These two verses have to be read alongside vv.6-7 as mentioned above. These verses here show us that satisfaction has not been achieved by such folks. They are discontented, so they seek to attain contentment/happiness by making their goal or their refuge in whims. This is captured very well in the expression Fa-Ummuhu Haawiyah.(#2)

Haawiya is from Hawaa, which means whims, lusts, and the like. In other words, it is speaking to the narcissistic personalities,   people whose only goals are the satisfaction of their egos [an eternal hunger, which is actually never satisfied] and the trappings of materialism and all that glitters.

"And what will teach you about [the reality of ] whims?  It is [actually] a blazing fire" ( Q 101:10-11)

While it is clear that an afterlife exists, which has categories we know of as paradise ( Jannah) and Hell (Jahannam), it should also be clear that the foundations of that are manifested here in this life. The personality whose focus is only on ego and control is never secure. That personality hates and actually is likewise hated by others, yet does not care. That personality attains power and yields it in with destructive results.

The Qur'an phrases it in this fashion:

"Have you not observed the one who takes his whims [Hawaahu] as his object of worship? God has made such most astray, upon His own knowledge ( of that character's inner realities) placed a seal on his hearing, heart, and has veiled his vision..." ( Q 45:23).

In short, success is happiness, doing good, positive attitudes and inner-cultivation. If we can remember that and work on that, we will naturally fall out of the orbit of those who don't have that same interest, and, thus, be protected from their harm.

If we see the qualities of the hell-bound in our own thinking and actions, that should inspire us to BE BETTER, to aspire to change.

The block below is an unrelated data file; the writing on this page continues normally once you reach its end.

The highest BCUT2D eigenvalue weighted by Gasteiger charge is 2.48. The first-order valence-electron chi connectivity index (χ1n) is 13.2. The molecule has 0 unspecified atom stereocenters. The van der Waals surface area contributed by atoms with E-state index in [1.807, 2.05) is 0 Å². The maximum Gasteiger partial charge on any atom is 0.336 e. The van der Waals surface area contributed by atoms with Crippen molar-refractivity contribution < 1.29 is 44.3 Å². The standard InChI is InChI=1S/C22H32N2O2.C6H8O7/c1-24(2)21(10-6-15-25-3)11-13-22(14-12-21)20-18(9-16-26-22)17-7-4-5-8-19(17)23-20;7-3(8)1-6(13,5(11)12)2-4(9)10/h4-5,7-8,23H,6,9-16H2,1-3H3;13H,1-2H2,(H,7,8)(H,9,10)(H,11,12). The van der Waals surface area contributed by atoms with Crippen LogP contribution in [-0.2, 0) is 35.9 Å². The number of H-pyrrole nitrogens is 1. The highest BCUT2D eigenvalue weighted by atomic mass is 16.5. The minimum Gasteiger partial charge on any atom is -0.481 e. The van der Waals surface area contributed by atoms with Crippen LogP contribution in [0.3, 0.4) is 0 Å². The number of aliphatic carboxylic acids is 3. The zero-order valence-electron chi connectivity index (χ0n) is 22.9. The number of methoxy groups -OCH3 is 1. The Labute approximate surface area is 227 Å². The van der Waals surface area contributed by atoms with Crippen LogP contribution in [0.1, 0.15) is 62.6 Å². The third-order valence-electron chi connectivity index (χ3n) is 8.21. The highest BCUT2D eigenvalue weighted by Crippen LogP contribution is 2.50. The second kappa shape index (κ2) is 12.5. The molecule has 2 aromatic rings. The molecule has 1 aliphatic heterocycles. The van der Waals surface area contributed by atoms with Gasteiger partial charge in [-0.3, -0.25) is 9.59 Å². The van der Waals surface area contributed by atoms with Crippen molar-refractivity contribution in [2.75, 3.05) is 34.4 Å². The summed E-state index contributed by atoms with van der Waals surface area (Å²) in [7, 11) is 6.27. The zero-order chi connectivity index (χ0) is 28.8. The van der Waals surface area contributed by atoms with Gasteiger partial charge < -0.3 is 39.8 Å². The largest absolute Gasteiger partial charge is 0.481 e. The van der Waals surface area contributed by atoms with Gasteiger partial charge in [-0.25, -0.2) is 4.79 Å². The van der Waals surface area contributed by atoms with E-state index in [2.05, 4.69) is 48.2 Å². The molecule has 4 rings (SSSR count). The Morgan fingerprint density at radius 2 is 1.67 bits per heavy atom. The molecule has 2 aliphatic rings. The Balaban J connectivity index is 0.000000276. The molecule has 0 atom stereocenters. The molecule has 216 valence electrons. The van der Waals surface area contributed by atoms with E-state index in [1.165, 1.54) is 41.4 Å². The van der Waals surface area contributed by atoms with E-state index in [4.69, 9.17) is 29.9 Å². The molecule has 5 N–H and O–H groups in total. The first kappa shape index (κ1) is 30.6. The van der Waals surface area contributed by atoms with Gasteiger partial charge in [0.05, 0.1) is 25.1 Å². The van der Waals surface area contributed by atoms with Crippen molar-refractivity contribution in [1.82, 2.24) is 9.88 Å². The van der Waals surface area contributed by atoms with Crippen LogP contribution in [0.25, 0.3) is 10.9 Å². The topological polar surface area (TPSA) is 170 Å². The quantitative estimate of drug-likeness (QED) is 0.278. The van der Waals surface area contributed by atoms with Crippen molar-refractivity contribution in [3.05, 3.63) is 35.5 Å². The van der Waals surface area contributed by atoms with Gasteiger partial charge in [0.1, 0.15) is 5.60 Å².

That can happen, with God's help as well as our own efforts ( Q 13: 11)


[1]  The Gospel Of Prosperity is essentially a movement within American Christianity which places emphasis on material things as evidence that God has blessed you. This writer recalls attending a panel discussion at a University, in which a Pastor who follows this ideology spoke against charity! The historical development of this concept is too complex to explain in a footnote, but it is important to know that many of the famous Televangelists adhere to this thinking. For a summary of the historical development of this trend, see

[2] "Umm" can mean "mother", "source" as well as "refuge". In other  words, here the Qur'an is telling us that the whole goal of those seemingly hell-bound is their Hawaa. The phraseology in Arabic is very profound, and admittedly I find it difficult to translate the same feeling into written English. 

Tuesday, December 26, 2017

Foundations for proper thinking: reflections on Soorah Al-Baqarah's opening verses


An oft-repeated assertion in the Qur'an is that it is "guidance" [Hudan Lil Muttaqeen]. An even stronger expression found in the text tells us that it is "that which gives clarity to all things" [ Tibyaanan likulli shay'] ( Q 16:89) .

A sceptical reader may treat these assertions with caution or even ridicule, but for this writer, the more I engage with the Quranic scripture, the more I find these statements to be accurate.Indeed, one of the interesting things is that it is the only text I have  ever engaged with and not had a moment of boredom. It gives us things to think about, to consider, even in the midst of some historical account.(ft.1)

The Qur'an is an ever-relevant Book, however it has to be read slowly, it has to be studied, we have to have patience with it. It cannot be treated in the way we treat other materials. It takes much work, particularly when one is not fluent enough to engage it in it's original language(ft.2).

For this post, we have not, unless otherwise stated, provided the English translation, only the references and the Arabic text. This will allow the reader to consult the translation of their choice.

Thinking about the first few verses of Soorah Al-Baqarah

[Q 2:1-5]

The Soorah, the longest of the Qur'an, begins with some mysterious letters, known as Al-Muqata'aat. Other chapters have the same formula or similar headings, and while some have advanced explanations, the general consensus is that God alone knows (in fact) the real meaning of these three letter initials. Ibn Katheer quotes in his Tafseer different views, among them is that these are attention getters. In other words, the fact that we don't automatically known or recognize what these three letters [Alif-Laam-Meem] signify or mean, it forces us to think about it. It grabs our attention because of it's novelty!

Although Ibn Katheer does not seem to accept that view, it is the view that is most convincing to me. The fact that it does begin with something not immediately knowable or recognizable does flow with the message which carries forth in the chapter, particularly in the opening words.